In my borough of Hammersmith and Fulham, eight out of ten of our non-school staff work as usual – many providing services to the vulnerable. Among schools 50% of teachers worked and 75% of school-based support staff. As noted yesterday academies and free school were much less likely to strike than council run schools.

In some ways defining public sector staff is rather complicated these days. Our borough's dustmen and road sweepers were working yesterday – they are employed by Serco. the gardening and maintenance in our parks continued as normal – the work is carried out by Quadron. I suspect services carried out by private contractors in councils across the country were more likely to be maintained yesterday than those by Council staff. But that in any case even staff directly employed by councils mostly turned up for work. 

Of course political control will make a difference. In Newcastle the Labour-run Council did what they could to bring services to a halt by announcing that the days pay being deducted for strikers would only come off pay packets in February. In Barking and Dagenham the Labour council leader joined the picket line.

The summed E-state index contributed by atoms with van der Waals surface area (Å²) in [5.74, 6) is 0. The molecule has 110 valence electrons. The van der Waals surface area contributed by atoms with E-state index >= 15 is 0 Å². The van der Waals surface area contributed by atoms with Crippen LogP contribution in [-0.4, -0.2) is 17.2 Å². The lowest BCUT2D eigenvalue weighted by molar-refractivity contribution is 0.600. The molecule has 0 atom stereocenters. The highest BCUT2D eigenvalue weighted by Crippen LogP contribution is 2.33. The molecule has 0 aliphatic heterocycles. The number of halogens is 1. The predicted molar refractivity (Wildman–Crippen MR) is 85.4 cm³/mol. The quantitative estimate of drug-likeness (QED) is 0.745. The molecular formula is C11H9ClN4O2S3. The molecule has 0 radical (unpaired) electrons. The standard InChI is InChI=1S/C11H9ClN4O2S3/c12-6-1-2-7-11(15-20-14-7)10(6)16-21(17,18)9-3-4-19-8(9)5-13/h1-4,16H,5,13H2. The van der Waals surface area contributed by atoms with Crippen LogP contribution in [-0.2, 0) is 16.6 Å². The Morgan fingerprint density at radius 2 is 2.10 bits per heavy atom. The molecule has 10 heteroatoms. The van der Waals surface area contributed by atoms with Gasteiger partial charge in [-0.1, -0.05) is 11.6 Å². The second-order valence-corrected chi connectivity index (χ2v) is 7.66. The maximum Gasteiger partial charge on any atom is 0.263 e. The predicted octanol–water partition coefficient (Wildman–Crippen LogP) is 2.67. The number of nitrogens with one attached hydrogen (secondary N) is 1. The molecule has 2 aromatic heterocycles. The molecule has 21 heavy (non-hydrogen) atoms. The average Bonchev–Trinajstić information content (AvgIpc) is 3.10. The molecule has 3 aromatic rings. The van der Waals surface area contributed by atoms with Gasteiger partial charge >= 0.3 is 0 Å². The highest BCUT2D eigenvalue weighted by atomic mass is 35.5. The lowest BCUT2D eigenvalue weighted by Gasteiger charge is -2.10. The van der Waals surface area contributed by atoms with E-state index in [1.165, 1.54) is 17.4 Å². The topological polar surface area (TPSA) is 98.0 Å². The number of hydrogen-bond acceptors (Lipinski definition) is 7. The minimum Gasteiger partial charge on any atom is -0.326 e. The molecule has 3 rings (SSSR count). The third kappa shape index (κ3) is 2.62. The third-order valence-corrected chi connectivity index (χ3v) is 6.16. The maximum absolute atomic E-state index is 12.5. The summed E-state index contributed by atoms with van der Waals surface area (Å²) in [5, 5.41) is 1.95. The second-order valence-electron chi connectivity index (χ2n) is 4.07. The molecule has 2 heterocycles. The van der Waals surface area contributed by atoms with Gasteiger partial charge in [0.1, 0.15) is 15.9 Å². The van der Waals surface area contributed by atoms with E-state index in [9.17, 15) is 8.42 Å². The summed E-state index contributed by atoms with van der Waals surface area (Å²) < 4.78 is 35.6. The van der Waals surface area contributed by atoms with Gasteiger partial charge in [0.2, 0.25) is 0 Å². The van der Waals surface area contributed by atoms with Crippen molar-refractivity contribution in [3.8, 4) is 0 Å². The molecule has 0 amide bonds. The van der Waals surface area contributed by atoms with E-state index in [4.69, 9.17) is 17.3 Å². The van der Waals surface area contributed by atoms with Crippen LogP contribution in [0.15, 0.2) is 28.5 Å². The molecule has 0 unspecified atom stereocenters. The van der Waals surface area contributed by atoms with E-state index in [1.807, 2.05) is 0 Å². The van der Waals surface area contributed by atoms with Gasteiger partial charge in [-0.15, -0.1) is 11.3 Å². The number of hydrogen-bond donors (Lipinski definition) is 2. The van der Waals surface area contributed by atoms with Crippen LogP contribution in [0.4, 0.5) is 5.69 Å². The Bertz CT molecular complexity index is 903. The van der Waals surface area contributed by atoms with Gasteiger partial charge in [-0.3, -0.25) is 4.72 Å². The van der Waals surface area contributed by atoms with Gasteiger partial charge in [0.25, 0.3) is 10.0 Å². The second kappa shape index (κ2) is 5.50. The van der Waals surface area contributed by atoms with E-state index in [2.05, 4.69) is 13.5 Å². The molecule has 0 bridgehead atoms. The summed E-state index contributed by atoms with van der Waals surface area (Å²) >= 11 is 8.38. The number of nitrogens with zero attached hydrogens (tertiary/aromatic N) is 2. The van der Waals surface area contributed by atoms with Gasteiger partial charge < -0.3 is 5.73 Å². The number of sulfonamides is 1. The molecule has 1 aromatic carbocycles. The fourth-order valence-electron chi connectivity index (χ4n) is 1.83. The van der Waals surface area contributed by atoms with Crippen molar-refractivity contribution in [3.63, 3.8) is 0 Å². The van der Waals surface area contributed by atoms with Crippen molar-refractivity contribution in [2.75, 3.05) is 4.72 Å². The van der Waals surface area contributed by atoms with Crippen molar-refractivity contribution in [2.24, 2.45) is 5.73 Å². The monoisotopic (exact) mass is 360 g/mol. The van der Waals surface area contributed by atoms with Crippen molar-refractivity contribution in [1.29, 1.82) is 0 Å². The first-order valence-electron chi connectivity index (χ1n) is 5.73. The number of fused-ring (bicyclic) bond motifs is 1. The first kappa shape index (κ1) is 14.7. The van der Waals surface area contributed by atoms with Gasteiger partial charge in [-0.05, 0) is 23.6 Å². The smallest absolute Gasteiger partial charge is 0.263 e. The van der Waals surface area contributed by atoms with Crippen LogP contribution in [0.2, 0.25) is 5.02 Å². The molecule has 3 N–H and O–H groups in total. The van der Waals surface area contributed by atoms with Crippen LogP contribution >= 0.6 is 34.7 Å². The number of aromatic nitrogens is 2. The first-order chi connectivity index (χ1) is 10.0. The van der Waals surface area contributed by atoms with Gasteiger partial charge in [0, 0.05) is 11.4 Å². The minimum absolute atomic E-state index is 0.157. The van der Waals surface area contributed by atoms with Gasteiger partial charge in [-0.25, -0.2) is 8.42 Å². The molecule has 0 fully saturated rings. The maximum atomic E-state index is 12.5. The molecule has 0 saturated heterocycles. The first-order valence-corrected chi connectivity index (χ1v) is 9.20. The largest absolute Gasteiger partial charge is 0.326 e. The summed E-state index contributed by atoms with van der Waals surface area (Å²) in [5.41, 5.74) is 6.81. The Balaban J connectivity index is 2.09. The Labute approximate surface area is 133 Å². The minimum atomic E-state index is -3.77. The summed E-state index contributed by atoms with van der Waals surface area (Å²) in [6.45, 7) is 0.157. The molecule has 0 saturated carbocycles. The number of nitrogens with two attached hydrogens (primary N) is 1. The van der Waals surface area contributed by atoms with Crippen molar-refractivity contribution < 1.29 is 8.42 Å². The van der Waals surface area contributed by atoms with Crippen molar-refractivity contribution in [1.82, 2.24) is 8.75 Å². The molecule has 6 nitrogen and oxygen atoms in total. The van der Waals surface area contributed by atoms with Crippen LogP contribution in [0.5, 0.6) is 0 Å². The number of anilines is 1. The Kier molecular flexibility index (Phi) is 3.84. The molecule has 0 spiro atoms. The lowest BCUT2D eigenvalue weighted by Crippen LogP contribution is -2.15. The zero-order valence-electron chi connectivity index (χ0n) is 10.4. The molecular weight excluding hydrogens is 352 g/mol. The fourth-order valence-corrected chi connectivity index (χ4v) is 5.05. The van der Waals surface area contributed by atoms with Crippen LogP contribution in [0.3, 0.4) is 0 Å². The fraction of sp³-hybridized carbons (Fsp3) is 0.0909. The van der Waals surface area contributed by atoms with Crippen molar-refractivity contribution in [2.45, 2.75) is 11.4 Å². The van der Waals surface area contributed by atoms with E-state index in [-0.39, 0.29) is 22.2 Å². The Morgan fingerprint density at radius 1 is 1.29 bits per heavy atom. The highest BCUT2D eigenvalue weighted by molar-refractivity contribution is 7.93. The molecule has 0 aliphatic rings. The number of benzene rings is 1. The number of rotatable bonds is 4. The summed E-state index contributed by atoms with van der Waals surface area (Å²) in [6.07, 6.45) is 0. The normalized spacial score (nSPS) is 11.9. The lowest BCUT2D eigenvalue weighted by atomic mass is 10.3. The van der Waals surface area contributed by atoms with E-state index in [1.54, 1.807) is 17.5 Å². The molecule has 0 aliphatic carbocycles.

In some councils wedding and civil partnerships  scheduled for registry offices were cancelled. (What does my old friend Ben Summerskill of Stonewall make of that.)

I'm afraid a lot of libraries closed. Something to consider when deciding to follow the Big Society model of libraries being maintained by volunteers, retired librarians and community groups. Would those ones have closed for the strike?